Running a capoeira project in a refugee camp is full of unknowns.  The fan a fantastic example of the dissonance between a Western idealism –  and practical reality.  When you think of a sports programme – how many of us realize that in severe weather conditions its not possible to do sport in an outside space? Or that Arab teenage girls hate getting dirty, and the idea of putting their hands on the ground is a hurdle?  How do we get around the fact that sport is all about building communities, and a relationship with your trainer, or coach, BUT in a refugee camp you are escorted to your place of practice, and then you must immediately leave; escorted by your security detail?

These are all issues that we face working in Syria, Palestine and Jordan.

Crossing the divide of international vs local, an idea and practical reality,  is actually one of the most significant challenge that we face in our programmes.

So,  4 things that are essential when you want to think about crossing those divides.

  1. LANGUAGE Working in the field – I face a lot of language.  NGO, the field, local vs ex pat international, M&E, WASH, GBV, MEAL, IDP, restricted budget lines, overheads, in this sea of language tis easy to see that that there is a divide between those who run development leadership and those who implement. Learn the language of power so that you can play with it.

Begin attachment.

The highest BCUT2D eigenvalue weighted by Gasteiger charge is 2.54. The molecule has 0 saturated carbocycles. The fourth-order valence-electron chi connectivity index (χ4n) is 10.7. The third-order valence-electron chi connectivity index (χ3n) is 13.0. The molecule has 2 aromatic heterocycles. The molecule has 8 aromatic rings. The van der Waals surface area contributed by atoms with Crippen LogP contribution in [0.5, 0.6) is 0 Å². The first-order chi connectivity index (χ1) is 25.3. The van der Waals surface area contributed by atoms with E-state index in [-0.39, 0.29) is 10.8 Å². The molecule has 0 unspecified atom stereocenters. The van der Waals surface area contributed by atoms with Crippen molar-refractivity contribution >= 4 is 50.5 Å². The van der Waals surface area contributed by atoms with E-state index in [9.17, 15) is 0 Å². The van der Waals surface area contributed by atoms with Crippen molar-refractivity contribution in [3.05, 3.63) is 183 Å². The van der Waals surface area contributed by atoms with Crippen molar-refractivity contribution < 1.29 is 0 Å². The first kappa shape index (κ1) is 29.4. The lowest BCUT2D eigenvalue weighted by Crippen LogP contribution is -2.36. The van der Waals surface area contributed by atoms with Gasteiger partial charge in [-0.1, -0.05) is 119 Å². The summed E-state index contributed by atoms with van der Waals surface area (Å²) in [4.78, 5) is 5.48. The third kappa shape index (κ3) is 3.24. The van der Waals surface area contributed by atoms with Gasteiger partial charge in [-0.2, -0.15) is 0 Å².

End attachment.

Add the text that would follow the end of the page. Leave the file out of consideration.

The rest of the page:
1. FIND CLEVER PEOPLE WHO ARE BETTER THAN YOU: This gets you so far and its impossible not to be when you work in war zones or basically crazy places. So: find clever people who can do things for you.  Who can write that strategy that your donor wants.  Never EVER assume someone does NOT have the potential or ability to help you.  A 24 year-old Palestinian kid travelling through Amman, who ate all the food in my fridge, is now an inspirational trainer on one of my projects with Syrians in Jordan.